Tutoring happens on a Wednesday and this week we recapped describing people. To aid this I took Guess Who? with me, which we ended up playing for half an hour. Firstly, because it’s an excellent tool to teach about distinguishing features, and secondly, because what I had planned only took them twenty minutes.

Thursday I spent two hours sitting at the back of a class, watching while they did a test. I was so much help that day. They really needed me there. (Note the sarcasm.) I really shouldn’t complain. Having so many friends who are FSA (Fremdsprachassistenten – Foreign language assistants)  I see many stories on Facebook of people going in and being kept hanging around for hours before they’re told they’re not needed (Also, I think if someone collated FSA’s facebook statii as a book, it would be fantastic. Someone make it so. And give me money for the idea.)

Friday, as anyone who’s my friend on Facebook or follows me on Twitter knows, I called a girl Emily. You wouldn’t think that would be such an issue as her name is Emily. But no. I said it in my English voice and she huffed back that “I’m not *English accent* Emily, I’m *German accent* Emily.” Which led to me thundering back ‘I’m sorry, I’m not German.’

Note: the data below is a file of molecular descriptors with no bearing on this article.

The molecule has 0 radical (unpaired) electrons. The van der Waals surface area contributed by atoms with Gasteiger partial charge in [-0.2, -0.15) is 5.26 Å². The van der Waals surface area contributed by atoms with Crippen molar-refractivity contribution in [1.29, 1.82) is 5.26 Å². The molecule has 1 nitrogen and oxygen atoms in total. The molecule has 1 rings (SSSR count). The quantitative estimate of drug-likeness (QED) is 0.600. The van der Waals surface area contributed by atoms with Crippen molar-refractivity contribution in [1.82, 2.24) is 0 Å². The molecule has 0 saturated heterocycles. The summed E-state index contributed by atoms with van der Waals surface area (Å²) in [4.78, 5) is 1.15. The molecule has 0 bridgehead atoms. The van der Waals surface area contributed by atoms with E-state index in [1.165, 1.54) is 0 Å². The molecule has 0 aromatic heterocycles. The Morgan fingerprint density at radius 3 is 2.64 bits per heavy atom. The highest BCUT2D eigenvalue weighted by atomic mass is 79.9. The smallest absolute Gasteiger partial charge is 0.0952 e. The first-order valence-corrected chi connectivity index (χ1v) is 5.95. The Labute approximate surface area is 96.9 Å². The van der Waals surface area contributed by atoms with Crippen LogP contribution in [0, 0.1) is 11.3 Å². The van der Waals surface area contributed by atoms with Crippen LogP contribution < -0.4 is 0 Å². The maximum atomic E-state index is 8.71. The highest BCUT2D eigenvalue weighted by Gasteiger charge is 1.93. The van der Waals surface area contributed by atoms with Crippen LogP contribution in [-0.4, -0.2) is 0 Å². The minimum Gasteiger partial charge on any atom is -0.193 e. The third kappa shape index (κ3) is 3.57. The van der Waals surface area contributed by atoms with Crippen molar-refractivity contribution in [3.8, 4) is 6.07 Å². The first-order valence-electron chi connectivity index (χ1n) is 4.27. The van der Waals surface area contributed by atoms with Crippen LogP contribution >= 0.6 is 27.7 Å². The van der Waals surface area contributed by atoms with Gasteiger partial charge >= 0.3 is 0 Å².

To fully explain the scenario, she’d just thrown something across the room at one of her classmates. So I said her name as a warning. Clearly she knew who I meant, otherwise she wouldn’t have replied. And the German for Emily is something like ‘em-MI-li’. The differences between the English and German pronunciation are very subtle. It’s like I can’t say Vincent or Robert auf Deutsch. So yes. I also have a problem with this because the children can’t say my name. And yet I answer to all the variations they use. I know, I know, I’m an adult blah blah blah. But honestly.

Friday was also the day I discovered that 19 German eight to ten year olds taking it turns to say ‘sausages’ really warms your heart. One of my classes I doing about breakfast and their teacher told them to go and read out the vocab to me. ‘Sausages’ it appears is a difficult word for Germans to say. And they looked so frustrated when they messed up half way through the word. They all managed it in the end. Even if it meant I spent half an hour just saying ‘sausages’ over and over. The other word they had difficulty with was ‘honey’, which came out as ‘hon-ayyyyyyy’, which made them sound rather gangsta.